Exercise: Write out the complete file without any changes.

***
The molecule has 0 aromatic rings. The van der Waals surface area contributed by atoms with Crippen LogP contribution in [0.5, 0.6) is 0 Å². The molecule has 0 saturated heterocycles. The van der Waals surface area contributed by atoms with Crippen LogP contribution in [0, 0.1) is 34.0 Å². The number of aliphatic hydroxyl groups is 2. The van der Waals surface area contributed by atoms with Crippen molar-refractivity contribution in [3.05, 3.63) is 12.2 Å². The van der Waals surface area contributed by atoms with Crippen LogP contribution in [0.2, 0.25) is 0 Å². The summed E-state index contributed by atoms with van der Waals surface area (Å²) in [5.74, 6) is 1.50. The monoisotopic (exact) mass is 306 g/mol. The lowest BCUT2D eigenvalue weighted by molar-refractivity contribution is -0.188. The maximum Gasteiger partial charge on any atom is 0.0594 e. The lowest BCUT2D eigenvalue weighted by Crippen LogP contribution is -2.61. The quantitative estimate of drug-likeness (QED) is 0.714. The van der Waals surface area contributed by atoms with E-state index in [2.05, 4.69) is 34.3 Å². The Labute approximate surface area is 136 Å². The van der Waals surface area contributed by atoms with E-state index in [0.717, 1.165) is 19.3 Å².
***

The molecule has 0 aromatic rings. The van der Waals surface area contributed by atoms with Crippen LogP contribution in [0.5, 0.6) is 0 Å². The molecule has 0 saturated heterocycles. The van der Waals surface area contributed by atoms with Crippen LogP contribution in [0, 0.1) is 34.0 Å². The number of aliphatic hydroxyl groups is 2. The van der Waals surface area contributed by atoms with Crippen molar-refractivity contribution in [3.05, 3.63) is 12.2 Å². The van der Waals surface area contributed by atoms with Crippen LogP contribution in [0.2, 0.25) is 0 Å². The summed E-state index contributed by atoms with van der Waals surface area (Å²) in [5.74, 6) is 1.50. The monoisotopic (exact) mass is 306 g/mol. The lowest BCUT2D eigenvalue weighted by molar-refractivity contribution is -0.188. The maximum Gasteiger partial charge on any atom is 0.0594 e. The lowest BCUT2D eigenvalue weighted by Crippen LogP contribution is -2.61. The quantitative estimate of drug-likeness (QED) is 0.714. The van der Waals surface area contributed by atoms with E-state index in [2.05, 4.69) is 34.3 Å². The Labute approximate surface area is 136 Å². The van der Waals surface area contributed by atoms with E-state index in [0.717, 1.165) is 19.3 Å².